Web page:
CHAPMAN, WILLIAM WARREN
CHAPMAN, WILLIAM WARREN (1814–1859). William Warren Chapman, soldier and influential citizen of South Texas, the fourth child of James and Ethelinda (Preston) Chapman, Jr., was born in Springfield, Massachusetts, on January 31, 1814. He entered West Point on July 1, 1833, and graduated seventh in general order of merit, but second in military affairs, in the class of 1837. After West Point he served in the second Seminole war in Florida. He was stationed at Fort Foster on the Hillsborough River north of Tampa Bay from November 1837 until May 1838. He began as quartermaster of the fort but was commander at the time the fort was abandoned in the spring of 1838. After leaving Florida in May of 1838 he served briefly in Tennessee, where he assisted in the relocation of the Seminole and Cherokee Indians to the Western states.
On July 7, 1838, Chapman was promoted to first lieutenant in the Second Artillery. He married Helen Ellsworth Blair (see CHAPMAN, HELEN E. B.) in Westfield, Massachusetts, on August 29, 1838; they had a son and a daughter. Chapman was assigned to Fort Niagara near Buffalo, New York, from 1838 through 1841, during the Canadian border disturbances. From 1841 through mid-1846 Chapman served in the garrison at Fort Columbus, Governors Island, New York.
On May 11, 1846, he was promoted to captain. He joined the army of Gen. John E. Wool in San Antonio, Texas, as staff assistant quartermaster, traveled with Wool's column into Mexico, and fought in the battle of Buena Vista, February, 22–23, 1847 (see MEXICAN WAR). He was brevetted major for gallant and meritorious conduct in that battle. In November 1847 he left Wool's staff and became quartermaster of the army depot in Matamoros, Tamaulipas. Matamoros was then under martial law, and, in addition to his duties as quartermaster, Chapman was also appointed collector of revenue and given responsibility for the administration of civil government. With characteristic energy, he improved the city streets, the central plaza, and the schools of the Mexican city during his tenure.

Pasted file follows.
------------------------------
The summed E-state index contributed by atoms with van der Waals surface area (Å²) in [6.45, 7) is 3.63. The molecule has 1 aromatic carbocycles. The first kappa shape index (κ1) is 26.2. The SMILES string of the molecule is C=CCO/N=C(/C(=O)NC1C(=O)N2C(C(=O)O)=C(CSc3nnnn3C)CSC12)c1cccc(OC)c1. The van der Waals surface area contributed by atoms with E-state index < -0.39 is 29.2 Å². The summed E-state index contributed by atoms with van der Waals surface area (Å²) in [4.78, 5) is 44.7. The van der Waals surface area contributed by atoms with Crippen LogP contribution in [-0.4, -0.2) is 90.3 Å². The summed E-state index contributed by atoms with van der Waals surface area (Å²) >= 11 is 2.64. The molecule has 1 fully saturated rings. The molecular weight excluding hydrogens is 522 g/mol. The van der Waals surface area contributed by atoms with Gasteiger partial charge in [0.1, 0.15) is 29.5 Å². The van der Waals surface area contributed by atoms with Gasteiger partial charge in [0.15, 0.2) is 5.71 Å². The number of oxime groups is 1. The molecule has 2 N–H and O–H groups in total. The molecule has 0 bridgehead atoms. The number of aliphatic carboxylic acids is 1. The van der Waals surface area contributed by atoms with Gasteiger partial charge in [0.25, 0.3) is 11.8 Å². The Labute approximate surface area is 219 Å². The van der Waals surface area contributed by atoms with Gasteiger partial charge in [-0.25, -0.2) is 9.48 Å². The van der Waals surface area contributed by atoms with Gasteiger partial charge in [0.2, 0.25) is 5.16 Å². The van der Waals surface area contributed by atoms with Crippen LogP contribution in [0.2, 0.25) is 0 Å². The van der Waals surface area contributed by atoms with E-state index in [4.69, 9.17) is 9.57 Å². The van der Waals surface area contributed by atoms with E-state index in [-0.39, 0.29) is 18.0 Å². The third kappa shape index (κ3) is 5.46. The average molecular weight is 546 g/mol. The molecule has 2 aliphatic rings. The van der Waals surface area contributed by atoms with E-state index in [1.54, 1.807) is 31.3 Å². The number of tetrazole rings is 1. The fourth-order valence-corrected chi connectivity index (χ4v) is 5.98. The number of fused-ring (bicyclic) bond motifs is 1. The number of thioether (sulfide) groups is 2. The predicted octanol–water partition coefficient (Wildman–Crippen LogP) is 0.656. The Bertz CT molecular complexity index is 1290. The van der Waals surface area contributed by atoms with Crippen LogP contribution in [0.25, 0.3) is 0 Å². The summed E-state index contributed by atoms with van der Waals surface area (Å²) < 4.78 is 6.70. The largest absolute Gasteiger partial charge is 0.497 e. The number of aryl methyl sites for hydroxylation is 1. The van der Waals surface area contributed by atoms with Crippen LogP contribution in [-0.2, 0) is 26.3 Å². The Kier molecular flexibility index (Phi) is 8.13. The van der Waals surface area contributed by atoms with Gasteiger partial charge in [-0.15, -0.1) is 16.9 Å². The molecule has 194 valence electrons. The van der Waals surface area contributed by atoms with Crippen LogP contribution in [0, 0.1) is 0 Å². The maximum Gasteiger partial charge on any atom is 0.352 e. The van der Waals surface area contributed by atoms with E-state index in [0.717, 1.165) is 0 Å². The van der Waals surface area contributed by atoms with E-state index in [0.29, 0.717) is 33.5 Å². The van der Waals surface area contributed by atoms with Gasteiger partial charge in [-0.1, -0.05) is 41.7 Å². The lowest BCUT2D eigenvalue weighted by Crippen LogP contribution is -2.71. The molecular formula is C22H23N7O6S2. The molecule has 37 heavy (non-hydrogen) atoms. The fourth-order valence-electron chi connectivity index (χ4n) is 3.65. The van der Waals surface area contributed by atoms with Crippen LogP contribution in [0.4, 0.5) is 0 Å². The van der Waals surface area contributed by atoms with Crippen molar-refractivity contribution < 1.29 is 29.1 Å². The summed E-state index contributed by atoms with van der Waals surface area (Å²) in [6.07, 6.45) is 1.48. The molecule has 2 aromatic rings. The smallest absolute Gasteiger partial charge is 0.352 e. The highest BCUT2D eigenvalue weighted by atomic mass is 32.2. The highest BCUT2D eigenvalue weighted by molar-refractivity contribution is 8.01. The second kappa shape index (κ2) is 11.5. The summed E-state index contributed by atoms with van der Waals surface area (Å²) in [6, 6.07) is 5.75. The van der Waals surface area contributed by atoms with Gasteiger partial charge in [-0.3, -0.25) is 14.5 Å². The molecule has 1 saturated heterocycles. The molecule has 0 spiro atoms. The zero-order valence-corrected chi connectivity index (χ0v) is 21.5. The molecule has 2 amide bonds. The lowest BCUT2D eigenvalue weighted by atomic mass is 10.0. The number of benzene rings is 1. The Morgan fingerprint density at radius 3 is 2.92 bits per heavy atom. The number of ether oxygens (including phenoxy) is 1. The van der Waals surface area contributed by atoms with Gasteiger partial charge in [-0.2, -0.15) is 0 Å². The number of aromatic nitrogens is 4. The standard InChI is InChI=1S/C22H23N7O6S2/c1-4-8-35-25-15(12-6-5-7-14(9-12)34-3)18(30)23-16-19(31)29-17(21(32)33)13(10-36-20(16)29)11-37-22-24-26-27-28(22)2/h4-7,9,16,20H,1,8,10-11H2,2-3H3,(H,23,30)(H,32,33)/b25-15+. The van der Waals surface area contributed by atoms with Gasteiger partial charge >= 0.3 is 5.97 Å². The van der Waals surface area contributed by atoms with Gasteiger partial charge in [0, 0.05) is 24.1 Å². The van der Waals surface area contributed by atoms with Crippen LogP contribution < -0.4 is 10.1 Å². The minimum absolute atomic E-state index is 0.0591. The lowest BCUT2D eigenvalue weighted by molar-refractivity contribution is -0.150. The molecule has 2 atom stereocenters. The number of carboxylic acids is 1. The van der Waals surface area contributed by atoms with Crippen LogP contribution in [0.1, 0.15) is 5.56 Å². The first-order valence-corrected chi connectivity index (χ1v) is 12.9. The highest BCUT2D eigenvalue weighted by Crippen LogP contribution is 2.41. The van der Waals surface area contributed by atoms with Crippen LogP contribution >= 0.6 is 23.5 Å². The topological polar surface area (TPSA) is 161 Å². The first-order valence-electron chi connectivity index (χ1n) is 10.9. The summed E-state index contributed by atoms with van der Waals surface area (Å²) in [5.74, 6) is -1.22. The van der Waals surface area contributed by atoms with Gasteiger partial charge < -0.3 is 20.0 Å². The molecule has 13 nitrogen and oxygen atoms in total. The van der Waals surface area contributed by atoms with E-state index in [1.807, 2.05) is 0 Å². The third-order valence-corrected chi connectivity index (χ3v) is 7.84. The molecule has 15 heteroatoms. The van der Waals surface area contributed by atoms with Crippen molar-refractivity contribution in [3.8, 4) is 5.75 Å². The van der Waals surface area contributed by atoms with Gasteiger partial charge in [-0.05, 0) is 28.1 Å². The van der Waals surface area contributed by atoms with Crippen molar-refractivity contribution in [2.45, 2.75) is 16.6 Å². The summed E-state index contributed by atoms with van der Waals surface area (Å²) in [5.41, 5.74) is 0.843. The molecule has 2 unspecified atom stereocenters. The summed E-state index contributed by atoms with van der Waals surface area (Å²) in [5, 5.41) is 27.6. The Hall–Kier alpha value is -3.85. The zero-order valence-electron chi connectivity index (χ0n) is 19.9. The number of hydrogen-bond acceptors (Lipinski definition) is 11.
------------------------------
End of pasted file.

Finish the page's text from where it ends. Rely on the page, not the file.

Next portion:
Upon the termination of hostilities with Mexico in mid-1848, the army decided to build a new fort across the Rio Grande from Matamoros. Chapman selected the site and constructed the permanent military facility, known as Fort Brown. This fort replaced the original Fort Brown that had been bombarded by the Mexican army during May 3–9, 1846, while Zachary Taylor's army was otherwise occupied at the battles of Palo Alto and Resaca de la Palmaqqv a few miles north. The city of Brownsville was laid out and developed simultaneously with the construction of the permanent Fort Brown. From mid-1848 until mid-1852 Chapman was the quartermaster at the fort. After the first year his duties were enlarged to include responsibility for the military depots at Brazos Santiago and Point Isabel, Texas. In 1850 he sent an expedition on the first official exploration of the Rio Grande to determine the navigability of the river and the economic potential of the region. Chapman and his wife were prominent and well-regarded citizens of early Brownsville.
In mid-1852 Chapman was appointed quartermaster of the new army headquarters in Corpus Christi under Gen. Persifor F. Smith. Chapman remained at the military facility until it was closed in 1857. During his military service in the fledgling community of Corpus Christi, Chapman was prominent in civic and business affairs, including a partnership with Richard King in the acquisition of the first tracts of land to be incorporated into the King Ranch. Thereafter during 1858 he was briefly assigned to the military depot at Fort Schuyler in New York. In 1859 he was transferred to Fort Monroe, Virginia. He died on September 28, 1859, at Old Point Comfort, Virginia. His son was a life-long resident of Corpus Christi.
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The following, adapted from the Chicago Manual of Style, 15th edition, is the preferred citation for this article.Handbook of Texas Online, Caleb Coker, "Chapman, William Warren," accessed October 24, 2016, http://www.tshaonline.org/handbook/online/articles/fch68.
Uploaded on June 12, 2010. Published by the Texas State Historical Association.